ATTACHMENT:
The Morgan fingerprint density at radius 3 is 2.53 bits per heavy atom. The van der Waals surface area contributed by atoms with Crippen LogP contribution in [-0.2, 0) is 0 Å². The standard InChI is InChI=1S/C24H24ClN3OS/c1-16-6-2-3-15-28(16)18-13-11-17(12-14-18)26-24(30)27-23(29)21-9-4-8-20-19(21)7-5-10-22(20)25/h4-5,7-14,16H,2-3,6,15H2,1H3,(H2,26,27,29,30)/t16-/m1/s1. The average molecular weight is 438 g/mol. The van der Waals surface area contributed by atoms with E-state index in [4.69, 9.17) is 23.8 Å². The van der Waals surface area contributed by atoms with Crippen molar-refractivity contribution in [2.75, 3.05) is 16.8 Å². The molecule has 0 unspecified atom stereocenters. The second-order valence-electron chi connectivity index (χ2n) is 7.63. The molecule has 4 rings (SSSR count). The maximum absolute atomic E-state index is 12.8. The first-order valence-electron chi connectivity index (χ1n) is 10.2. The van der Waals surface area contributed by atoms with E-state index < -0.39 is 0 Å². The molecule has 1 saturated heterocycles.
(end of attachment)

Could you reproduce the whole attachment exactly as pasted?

The Morgan fingerprint density at radius 3 is 2.53 bits per heavy atom. The van der Waals surface area contributed by atoms with Crippen LogP contribution in [-0.2, 0) is 0 Å². The standard InChI is InChI=1S/C24H24ClN3OS/c1-16-6-2-3-15-28(16)18-13-11-17(12-14-18)26-24(30)27-23(29)21-9-4-8-20-19(21)7-5-10-22(20)25/h4-5,7-14,16H,2-3,6,15H2,1H3,(H2,26,27,29,30)/t16-/m1/s1. The average molecular weight is 438 g/mol. The van der Waals surface area contributed by atoms with E-state index in [4.69, 9.17) is 23.8 Å². The van der Waals surface area contributed by atoms with Crippen molar-refractivity contribution in [2.75, 3.05) is 16.8 Å². The molecule has 0 unspecified atom stereocenters. The second-order valence-electron chi connectivity index (χ2n) is 7.63. The molecule has 4 rings (SSSR count). The maximum absolute atomic E-state index is 12.8. The first-order valence-electron chi connectivity index (χ1n) is 10.2. The van der Waals surface area contributed by atoms with E-state index < -0.39 is 0 Å². The molecule has 1 saturated heterocycles.